Life’s little mysteries

Why did dot com venture capitalists invest money in companies that had no clear plans to make a profit? Why did banks and homebuyers assume that real estate prices would continue to increase ad infinitum? Why do people believe that you can lose weight without eating less or exercising? Why do fools rush in where angels fear to tread?

Megan McArdle explains it all..

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About marypmadigan

Writer/photographer (profession), foreign policy wonk (hobby).
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11 Responses to Life’s little mysteries

  1. Once again, people did not want to see what was in front of their faces simply because it was inconvenient and because most people do not understand economics. Plenty of economists and business analysts were raising warning signals years ago.

    In the same way, the vast majority of climate scientists are warning that we’re facing an upcoming climate catastrophe, and people without scientific knowledge are saying that they’re full of crap. They don’t want to believe it because it scares them, or because they don’t like big complicated problems, or because they find it politically uncomfortable, so they pooh-pooh the scientists, point to any contrary opinion thrown together by bloggers that they can, and will go on denying anything is wrong until the dust storms are blowing through their house and ocean water is lapping at their ankles.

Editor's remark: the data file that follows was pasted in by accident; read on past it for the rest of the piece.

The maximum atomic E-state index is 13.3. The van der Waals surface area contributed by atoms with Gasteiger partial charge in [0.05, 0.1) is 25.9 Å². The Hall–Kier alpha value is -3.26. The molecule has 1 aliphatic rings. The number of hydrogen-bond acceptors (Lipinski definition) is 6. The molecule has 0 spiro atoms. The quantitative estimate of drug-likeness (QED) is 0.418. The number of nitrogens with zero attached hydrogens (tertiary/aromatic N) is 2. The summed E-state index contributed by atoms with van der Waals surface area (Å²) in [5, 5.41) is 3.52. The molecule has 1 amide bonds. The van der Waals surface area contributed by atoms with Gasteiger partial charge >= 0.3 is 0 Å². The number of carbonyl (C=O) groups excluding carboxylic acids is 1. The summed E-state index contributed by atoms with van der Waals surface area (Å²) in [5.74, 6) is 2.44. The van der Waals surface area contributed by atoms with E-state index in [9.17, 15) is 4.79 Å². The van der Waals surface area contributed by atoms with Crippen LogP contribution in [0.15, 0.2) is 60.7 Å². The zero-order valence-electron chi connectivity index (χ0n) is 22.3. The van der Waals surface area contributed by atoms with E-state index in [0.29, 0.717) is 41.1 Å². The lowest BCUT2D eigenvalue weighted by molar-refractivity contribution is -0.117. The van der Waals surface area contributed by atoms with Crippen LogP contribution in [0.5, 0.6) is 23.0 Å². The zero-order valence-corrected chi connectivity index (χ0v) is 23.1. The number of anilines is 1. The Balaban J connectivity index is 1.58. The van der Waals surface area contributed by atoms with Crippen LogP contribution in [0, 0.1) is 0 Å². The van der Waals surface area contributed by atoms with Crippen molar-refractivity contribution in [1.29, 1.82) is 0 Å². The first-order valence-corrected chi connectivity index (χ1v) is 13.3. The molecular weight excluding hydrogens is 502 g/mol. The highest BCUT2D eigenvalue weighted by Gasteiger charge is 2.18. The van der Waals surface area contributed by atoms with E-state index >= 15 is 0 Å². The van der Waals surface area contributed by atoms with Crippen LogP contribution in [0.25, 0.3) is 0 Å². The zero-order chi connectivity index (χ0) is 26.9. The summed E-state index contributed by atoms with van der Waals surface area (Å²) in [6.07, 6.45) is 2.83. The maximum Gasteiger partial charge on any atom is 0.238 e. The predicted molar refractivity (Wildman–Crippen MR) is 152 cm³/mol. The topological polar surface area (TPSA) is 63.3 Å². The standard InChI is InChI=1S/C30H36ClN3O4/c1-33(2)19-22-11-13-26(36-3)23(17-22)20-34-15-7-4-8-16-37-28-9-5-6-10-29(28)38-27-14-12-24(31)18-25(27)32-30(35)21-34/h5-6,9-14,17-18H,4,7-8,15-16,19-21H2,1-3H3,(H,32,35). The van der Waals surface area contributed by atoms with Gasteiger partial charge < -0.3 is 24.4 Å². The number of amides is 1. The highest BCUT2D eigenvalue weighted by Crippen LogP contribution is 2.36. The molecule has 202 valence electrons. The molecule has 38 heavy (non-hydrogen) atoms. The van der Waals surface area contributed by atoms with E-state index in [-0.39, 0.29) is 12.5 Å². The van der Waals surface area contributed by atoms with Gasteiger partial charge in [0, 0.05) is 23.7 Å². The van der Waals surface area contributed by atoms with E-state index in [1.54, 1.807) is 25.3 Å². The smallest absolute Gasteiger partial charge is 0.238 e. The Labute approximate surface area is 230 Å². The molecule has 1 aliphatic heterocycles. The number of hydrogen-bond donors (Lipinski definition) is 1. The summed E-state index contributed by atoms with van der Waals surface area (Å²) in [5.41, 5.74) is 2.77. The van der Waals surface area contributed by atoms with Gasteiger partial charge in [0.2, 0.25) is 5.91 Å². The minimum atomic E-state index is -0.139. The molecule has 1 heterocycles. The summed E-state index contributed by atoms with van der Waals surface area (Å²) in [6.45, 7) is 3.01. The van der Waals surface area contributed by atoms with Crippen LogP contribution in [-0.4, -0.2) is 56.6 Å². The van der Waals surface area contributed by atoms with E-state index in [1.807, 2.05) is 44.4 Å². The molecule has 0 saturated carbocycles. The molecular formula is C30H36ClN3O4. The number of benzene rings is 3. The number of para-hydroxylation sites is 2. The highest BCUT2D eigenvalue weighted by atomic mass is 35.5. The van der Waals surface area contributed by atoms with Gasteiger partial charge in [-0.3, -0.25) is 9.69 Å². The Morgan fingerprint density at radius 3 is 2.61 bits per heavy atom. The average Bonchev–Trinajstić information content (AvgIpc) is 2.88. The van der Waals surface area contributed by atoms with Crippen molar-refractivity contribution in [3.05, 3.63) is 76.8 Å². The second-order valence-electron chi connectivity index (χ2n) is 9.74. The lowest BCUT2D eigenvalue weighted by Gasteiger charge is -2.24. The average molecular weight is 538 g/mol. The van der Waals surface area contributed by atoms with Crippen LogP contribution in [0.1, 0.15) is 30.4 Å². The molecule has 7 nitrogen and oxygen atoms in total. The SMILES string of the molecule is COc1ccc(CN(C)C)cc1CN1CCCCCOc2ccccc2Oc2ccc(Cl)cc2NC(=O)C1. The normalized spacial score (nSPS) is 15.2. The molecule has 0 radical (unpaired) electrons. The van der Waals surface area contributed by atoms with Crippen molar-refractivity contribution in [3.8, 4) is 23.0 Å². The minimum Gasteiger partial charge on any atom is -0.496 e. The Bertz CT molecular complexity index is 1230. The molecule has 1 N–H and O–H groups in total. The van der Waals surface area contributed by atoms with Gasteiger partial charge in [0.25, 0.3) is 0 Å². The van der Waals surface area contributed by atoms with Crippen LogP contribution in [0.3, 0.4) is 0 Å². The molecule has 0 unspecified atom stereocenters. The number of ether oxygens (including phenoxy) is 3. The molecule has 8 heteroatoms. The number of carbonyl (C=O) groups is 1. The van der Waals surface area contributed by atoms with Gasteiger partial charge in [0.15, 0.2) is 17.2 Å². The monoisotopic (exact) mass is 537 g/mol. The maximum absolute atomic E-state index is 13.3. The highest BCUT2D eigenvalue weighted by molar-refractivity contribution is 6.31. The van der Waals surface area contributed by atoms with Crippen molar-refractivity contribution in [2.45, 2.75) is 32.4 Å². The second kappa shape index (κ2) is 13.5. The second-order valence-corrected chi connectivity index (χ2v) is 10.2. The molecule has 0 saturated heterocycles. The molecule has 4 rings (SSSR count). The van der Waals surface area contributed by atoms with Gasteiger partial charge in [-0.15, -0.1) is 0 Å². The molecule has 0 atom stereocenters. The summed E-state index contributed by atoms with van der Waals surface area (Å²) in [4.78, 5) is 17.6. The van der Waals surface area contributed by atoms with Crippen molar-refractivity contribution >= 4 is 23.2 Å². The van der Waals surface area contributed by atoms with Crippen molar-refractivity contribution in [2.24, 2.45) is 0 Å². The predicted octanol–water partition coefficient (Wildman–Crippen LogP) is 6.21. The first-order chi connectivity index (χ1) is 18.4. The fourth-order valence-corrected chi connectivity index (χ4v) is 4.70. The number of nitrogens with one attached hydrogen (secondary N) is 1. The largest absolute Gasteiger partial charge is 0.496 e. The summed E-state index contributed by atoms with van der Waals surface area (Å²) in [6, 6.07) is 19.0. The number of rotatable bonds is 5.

Then they will post an article on their blogs about why no one could see it coming.

  2. mary says:

    Plenty of economists and business analysts were raising warning signals years ago.

    Yes, Republicans were sending out warnings years ago, but no one listened. We also have the relentlessly hysterical financial adviser, Cramer, whose rants have been vindicated.

    You don’t have to be an economist to understand that house prices cannot rise indefinitely. You don’t have to be a nutritionist to know that if you eat less, you’ll lose weight. You don’t have to be a historian to know that Nazis are not friends of the Jews. But there are many pro-Zionists who will argue that anti-Immigrant groups in Europe are friends of Israel (even though Israel does not agree). They’ll say the craziest things to defend alliances with authoritarians, nazis and fascists. People are strange.

    As for global warming, if dire (but Crameresque) predictions about dust storms and disaster will help sell windmills, photovoltaics and electric cars, then they have my blessing. Our economic future is not in New York and Washington anymore. It’s in Silicon Valley and Mojave.

  3. Yes, Republicans were sending out warnings years ago, but no one listened.

    Actually, no, they were not. Economists were, regardless of their political affiliation. You may recall that the Republicans have been in charge for the last eight years when this crisis was developing. if they saw a problem, they were in an excellent position to do something to fix it. It was not fixed.

    And Cramer is not an economist nor an analyst, nor have his rants been vindicated. If anything, he’s generally a good contrarian indicator.

    As for global warming, if dire (but Crameresque) predictions about dust storms and disaster will help sell windmill…

    So we can expect a post from you in a few years asking why no one saw global warming coming, I suppose.

  4. And in reference to warnings, here: